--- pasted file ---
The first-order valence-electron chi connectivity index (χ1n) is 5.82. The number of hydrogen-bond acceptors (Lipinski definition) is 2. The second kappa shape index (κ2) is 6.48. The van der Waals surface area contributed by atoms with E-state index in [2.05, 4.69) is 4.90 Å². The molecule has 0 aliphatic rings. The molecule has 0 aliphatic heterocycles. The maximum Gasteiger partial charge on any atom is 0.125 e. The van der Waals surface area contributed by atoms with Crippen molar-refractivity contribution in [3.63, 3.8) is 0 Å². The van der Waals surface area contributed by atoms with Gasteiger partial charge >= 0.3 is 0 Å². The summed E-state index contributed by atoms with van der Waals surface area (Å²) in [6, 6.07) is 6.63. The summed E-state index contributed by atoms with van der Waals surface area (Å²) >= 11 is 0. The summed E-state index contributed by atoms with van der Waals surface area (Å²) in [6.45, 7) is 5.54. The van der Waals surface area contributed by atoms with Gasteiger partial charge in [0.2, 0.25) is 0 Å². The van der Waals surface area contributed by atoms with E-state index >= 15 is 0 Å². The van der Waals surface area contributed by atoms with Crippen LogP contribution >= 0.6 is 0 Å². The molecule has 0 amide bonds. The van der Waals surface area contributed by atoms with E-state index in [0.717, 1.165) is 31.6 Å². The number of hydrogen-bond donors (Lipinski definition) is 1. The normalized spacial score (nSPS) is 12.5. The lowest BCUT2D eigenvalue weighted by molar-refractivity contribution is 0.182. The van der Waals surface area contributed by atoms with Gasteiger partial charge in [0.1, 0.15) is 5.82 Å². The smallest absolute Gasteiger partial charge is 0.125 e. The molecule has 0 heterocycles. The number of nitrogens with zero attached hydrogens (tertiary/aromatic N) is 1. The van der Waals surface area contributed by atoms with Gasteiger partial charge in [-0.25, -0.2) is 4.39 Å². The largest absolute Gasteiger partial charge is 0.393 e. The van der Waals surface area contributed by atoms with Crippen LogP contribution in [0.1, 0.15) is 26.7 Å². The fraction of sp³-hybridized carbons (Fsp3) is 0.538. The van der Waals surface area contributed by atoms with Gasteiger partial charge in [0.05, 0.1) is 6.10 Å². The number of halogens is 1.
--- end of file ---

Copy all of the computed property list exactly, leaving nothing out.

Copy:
The first-order valence-electron chi connectivity index (χ1n) is 5.82. The number of hydrogen-bond acceptors (Lipinski definition) is 2. The second kappa shape index (κ2) is 6.48. The van der Waals surface area contributed by atoms with E-state index in [2.05, 4.69) is 4.90 Å². The molecule has 0 aliphatic rings. The molecule has 0 aliphatic heterocycles. The maximum Gasteiger partial charge on any atom is 0.125 e. The van der Waals surface area contributed by atoms with Crippen molar-refractivity contribution in [3.63, 3.8) is 0 Å². The van der Waals surface area contributed by atoms with Gasteiger partial charge >= 0.3 is 0 Å². The summed E-state index contributed by atoms with van der Waals surface area (Å²) in [6, 6.07) is 6.63. The summed E-state index contributed by atoms with van der Waals surface area (Å²) >= 11 is 0. The summed E-state index contributed by atoms with van der Waals surface area (Å²) in [6.45, 7) is 5.54. The van der Waals surface area contributed by atoms with Gasteiger partial charge in [0.2, 0.25) is 0 Å². The van der Waals surface area contributed by atoms with E-state index >= 15 is 0 Å². The van der Waals surface area contributed by atoms with Crippen LogP contribution >= 0.6 is 0 Å². The molecule has 0 amide bonds. The van der Waals surface area contributed by atoms with E-state index in [0.717, 1.165) is 31.6 Å². The number of hydrogen-bond donors (Lipinski definition) is 1. The normalized spacial score (nSPS) is 12.5. The lowest BCUT2D eigenvalue weighted by molar-refractivity contribution is 0.182. The van der Waals surface area contributed by atoms with Gasteiger partial charge in [0.1, 0.15) is 5.82 Å². The smallest absolute Gasteiger partial charge is 0.125 e. The molecule has 0 heterocycles. The number of nitrogens with zero attached hydrogens (tertiary/aromatic N) is 1. The van der Waals surface area contributed by atoms with Gasteiger partial charge in [-0.25, -0.2) is 4.39 Å². The largest absolute Gasteiger partial charge is 0.393 e. The van der Waals surface area contributed by atoms with Crippen LogP contribution in [0.1, 0.15) is 26.7 Å². The fraction of sp³-hybridized carbons (Fsp3) is 0.538. The van der Waals surface area contributed by atoms with Gasteiger partial charge in [0.05, 0.1) is 6.10 Å². The number of halogens is 1.